Dispute on Chechnya delays signing of OSCE charter

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The Independent Online

Differences with Russia over Chechnya and the Caucasus have led to delays in agreeing on a new OSCE charter, outlining the 54-nation's goals and aims going into the next century, Western diplomats said Thursday.

Differences with Russia over Chechnya and the Caucasus have led to delays in agreeing on a new OSCE charter, outlining the 54-nation's goals and aims going into the next century, Western diplomats said Thursday.

The problems were revealed shortly after the conference opened, after Norwegian Foreign Minister Knut Vollebaek, the OSCE chairman,announced the charter would be sent back to negotiators. The Western diplomats said agreement on new language would likely be reached, but only after a delay.

Beyond the Russian military campaign in Chechnya, language on minorities in the Caucasus also needed revision, said the diplomats, without elaborating.

The OSCE, which counts the United States, Russia, Canada and most European nations among its members, works on enforcing human rights, arms reduction, and conflict resolution in Europe. With Russia's violent military campaign in Chechnya the dominating theme at the two-day summit, several documents dealing with the main OSCE themes could be delayed, including a final summit declaration - which must be agreed on by all leaders.

Yeltsin on Wednesday threatened to withhold his signature from that declaration if it criticized the Chechnya campaign. In his speech to the summit, he bluntly told participants that Russia's Chechnya campaign was his country's internal affair and thus was not subject to discussion at the summit.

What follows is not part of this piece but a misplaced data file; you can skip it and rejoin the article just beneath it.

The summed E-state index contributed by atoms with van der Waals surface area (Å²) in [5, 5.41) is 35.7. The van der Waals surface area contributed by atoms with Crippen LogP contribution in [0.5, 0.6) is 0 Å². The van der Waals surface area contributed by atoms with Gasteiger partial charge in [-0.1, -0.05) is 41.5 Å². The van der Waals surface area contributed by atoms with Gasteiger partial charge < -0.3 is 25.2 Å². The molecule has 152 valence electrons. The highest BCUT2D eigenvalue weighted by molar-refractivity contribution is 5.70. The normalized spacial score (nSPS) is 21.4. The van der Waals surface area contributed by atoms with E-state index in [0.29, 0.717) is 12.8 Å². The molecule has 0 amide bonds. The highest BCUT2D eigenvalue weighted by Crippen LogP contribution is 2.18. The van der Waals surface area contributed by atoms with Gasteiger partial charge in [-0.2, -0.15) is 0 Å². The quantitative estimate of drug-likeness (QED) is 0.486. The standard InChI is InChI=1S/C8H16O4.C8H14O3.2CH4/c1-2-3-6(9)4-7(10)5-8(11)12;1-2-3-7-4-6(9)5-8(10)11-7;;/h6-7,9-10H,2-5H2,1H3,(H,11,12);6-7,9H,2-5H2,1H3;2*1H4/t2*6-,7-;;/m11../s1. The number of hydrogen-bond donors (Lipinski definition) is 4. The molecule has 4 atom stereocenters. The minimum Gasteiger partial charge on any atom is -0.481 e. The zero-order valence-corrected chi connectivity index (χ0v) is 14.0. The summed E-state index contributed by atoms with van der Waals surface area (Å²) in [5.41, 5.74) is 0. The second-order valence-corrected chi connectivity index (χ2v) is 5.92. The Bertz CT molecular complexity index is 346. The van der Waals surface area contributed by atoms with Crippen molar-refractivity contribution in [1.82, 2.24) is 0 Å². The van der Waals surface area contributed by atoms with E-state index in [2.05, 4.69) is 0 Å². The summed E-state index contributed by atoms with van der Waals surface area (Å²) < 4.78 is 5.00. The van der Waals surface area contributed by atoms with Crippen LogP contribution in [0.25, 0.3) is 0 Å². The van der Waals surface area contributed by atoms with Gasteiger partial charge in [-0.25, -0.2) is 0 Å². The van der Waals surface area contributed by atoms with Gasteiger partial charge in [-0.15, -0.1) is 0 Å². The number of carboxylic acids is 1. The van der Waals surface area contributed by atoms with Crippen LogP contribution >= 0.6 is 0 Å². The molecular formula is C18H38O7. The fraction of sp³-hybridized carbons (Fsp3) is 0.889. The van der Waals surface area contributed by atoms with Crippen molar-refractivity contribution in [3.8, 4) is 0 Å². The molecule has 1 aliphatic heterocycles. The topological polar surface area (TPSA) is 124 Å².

In the five months since US President Bill Clinton last met Russian President Boris Yeltsin, Russian objections to NATO's bombing campaign against Yugoslavia have been replaced by increasingly strong American protests over Russia's military offensive in the breakaway region of Chechnya.

Chechnya topped the agenda for Clinton's meeting Thursday with Yeltsin. Meeting on the sides of a 55-country summit on European security, the two leaders were also expected to discuss various arms control issues.

"Our concern is that the means being used are causing inordinate harm to civilians" in Chechnya, U.S. National Security Adviser Sandy Berger said Wednesday.

Yeltsin was defiant at the summit.

"You have no right to criticize Russia for Chechnya," he said in an address to the 54-nation summit of the Organization for Security and Cooperation in Europe.

Yeltsin said the use of military force in Chechnya was necessary to defeat terrorists and "bandits" who had slaughtered innocent civilians.

"There will be no negotiations with bandits and murderers," Yeltsin said, adding that Russian "cannot accept" that its policy on Chechnya should be influenced by other countries.

Earlier, Yeltsin said criticism of Russia could risk failure of the summit, which is intended to strengthen the role of the OSCE - a Cold War-era organization - in preventing conflict and promoting human rights in Europe.

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